It's easy to see why kilt-wearing Bravehearts chose blue
LAST week, for the first time in my life, I experienced the same freedom as that of generations of Scotsmen.
I wore a kilt.
I was back at the Sunshine Coast for the wedding of a great mate who happens to be Scottish, and the call went out for all the Aussie lads to kilt up for the occasion.
What a day!
I don't know how they did it over in the highlands, freezing their bollocks off with fresh, icy air blowing straight up their kilts and onto the canastas, working in their fields each day - talk about blue balls.
We were only up at Maleny, not exactly European cold, and still I had to chuck a pair of Batman jocks on under the kilt to retain a bit of warmth in the old spud sack.
The kilts are an incredible thing.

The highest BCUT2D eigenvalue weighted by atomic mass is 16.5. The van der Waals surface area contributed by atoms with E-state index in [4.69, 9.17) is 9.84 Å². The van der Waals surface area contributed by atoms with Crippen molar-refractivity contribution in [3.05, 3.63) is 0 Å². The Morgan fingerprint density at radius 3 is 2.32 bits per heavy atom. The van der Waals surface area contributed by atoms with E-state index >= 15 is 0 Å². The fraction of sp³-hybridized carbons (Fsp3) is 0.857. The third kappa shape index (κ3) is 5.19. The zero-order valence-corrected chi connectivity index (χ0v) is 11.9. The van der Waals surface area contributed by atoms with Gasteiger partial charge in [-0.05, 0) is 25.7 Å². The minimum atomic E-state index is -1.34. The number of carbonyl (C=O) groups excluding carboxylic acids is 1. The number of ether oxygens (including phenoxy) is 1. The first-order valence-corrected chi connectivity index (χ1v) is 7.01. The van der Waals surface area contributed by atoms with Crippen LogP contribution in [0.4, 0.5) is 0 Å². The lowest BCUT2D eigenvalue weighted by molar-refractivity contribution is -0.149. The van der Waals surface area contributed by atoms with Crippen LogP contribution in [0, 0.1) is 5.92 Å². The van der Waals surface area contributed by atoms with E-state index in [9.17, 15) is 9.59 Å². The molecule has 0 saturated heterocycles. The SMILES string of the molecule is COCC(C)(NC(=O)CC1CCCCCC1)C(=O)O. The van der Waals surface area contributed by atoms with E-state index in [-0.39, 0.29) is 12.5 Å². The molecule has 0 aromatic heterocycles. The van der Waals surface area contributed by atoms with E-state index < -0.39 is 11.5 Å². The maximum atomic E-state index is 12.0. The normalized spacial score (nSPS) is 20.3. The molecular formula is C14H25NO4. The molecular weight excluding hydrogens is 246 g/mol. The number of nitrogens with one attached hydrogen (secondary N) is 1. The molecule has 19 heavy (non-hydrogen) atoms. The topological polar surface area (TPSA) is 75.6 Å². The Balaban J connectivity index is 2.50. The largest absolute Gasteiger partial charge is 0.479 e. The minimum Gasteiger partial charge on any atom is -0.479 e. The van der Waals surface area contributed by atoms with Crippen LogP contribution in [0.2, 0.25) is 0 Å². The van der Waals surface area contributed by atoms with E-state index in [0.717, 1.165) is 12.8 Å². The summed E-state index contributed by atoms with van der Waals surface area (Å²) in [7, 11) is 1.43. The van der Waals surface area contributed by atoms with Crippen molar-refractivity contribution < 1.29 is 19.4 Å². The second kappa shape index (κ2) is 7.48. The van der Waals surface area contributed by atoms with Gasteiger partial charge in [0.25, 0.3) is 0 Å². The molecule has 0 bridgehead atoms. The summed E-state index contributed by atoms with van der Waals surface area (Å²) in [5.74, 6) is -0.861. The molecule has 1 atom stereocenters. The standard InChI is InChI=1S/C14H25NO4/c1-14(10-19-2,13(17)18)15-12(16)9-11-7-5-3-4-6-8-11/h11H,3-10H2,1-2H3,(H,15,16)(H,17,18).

Not only are they a bloody nightmare to put on correctly (seriously, there are about 11 different pieces that have to come together, and don't even start me on the shoelaces) but once on, well, you can't help but want to paint your face blue and charge into battle Braveheart-style.
I hope those Scottish farmers weren't cursed with the same mini tree-trunk legs as I, because pulling those cotton socks on was harder than sitting through an episode of Ellen.
It was getting pretty dire, with the idea of buttering my legs for smoother sock pulling even considered at one point.
But luckily all went well, and the day went off without a hitch... until the reception, where the drinking powers of a bunch of Scotsmen met a bunch of Aussies, joined forces, and unleashed fury on the bar tab in a flurry of ales and way too much meat and veg on show as the novelty of high-kicking in the kilts soon became a reality.
Luckily, everyone came out of the night pretty well unscathed.
Except perhaps for the poor ladies ready to catch the bouquet, who were treated to a horrific reverse, jock-free kilt flash by one of the Australian blokes, which I'm sure left many downing vodka simply to ease the pain of what they'd just witnessed.